cautious oversight of the activities of an entity benefiting from such beneficence. It
appears, on the other hand, that the Society worked for its money, that it rendered services
for which it was paid. That does not imply that it can do what it wants; the investigation was
not unwarranted. The reporter ought, however, to have been “tighter” in his choice of
language. Words are, after all, his work.

In this case, the Council considers that CITV's failure goes further than merely lacking
“tightness”. The report on the issue of government spending in the area of immigration
confused money spent on immigrants, i.e. foreigners who are accepted into Canada in the
hopes that they will spur economic growth for the country, with money spent on refugees,
i.e. people who are accepted into Canada out of humanitarian compassion. The confusion
of money spent with respect to both groups in the context of the statement that a treasury
critic “doesn't believe that many of the bills paid by the Department of Citizenship and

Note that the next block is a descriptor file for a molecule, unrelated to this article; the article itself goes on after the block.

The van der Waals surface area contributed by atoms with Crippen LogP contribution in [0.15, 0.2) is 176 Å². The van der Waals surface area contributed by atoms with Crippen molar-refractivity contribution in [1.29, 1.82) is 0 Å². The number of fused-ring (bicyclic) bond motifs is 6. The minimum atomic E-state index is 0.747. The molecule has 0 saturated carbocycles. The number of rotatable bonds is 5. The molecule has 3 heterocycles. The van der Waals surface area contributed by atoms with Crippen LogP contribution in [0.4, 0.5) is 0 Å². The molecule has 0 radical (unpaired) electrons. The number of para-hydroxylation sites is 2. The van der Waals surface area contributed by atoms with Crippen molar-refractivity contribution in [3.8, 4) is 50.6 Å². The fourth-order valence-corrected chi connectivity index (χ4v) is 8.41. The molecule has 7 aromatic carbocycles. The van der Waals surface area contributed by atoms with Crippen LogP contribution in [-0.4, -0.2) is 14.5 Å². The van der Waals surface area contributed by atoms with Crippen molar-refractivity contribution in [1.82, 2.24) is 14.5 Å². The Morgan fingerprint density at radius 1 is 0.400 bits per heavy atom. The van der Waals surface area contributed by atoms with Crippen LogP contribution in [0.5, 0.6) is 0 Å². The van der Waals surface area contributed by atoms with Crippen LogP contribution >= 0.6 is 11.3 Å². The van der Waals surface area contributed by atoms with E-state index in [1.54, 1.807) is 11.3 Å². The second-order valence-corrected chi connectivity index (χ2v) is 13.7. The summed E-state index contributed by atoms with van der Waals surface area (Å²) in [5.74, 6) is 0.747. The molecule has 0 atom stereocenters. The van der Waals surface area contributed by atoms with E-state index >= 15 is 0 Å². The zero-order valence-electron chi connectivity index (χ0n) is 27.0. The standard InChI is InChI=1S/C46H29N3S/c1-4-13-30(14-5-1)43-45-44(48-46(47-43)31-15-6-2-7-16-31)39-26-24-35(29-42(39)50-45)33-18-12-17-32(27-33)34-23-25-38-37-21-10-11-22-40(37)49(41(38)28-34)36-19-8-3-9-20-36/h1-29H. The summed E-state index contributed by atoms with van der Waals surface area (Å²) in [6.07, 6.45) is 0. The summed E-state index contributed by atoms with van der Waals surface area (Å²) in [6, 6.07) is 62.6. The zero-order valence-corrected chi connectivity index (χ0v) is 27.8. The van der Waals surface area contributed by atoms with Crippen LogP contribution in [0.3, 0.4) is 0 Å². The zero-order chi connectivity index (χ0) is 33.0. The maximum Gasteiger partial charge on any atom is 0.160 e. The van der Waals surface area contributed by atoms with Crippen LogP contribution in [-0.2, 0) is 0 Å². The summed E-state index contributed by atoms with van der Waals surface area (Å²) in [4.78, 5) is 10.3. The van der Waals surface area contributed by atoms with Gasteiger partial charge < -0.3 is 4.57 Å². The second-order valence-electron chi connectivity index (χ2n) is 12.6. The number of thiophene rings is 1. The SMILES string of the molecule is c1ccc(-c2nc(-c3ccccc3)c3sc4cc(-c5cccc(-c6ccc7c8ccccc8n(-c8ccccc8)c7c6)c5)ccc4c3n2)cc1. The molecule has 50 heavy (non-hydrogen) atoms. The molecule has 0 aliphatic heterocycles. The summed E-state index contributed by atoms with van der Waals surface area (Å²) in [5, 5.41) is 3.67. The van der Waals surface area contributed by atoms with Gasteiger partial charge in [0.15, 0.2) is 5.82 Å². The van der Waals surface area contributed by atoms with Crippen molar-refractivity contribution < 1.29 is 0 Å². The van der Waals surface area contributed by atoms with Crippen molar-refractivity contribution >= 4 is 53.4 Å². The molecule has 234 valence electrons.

Immigration are paying off” was grossly misleading and had the overall effect of portraying
all newcomers to Canada are “free-loaders”.

The fact that the report dealt briefly with a complex issue such as immigration spending
is not what concerns the Council. To fail to adequately explain all the complexities of an
issue does not in and of itself constitute a breach of the Codes. This was clearly stated
in CFTO-TV re Newscast (Pollution) (CBSC Decision 92/93-0178, October 26, 1993) which
dealt with a news story on pollution caused by automobile fuel emissions.

It should first be noted that the complainant's letter revealed in-depth technical expertise in
the area. Indeed, this seemed to be at the root of the complaint. CFTO-TV's report had
deviated from the thrust of the American study, but the Regional Council did not consider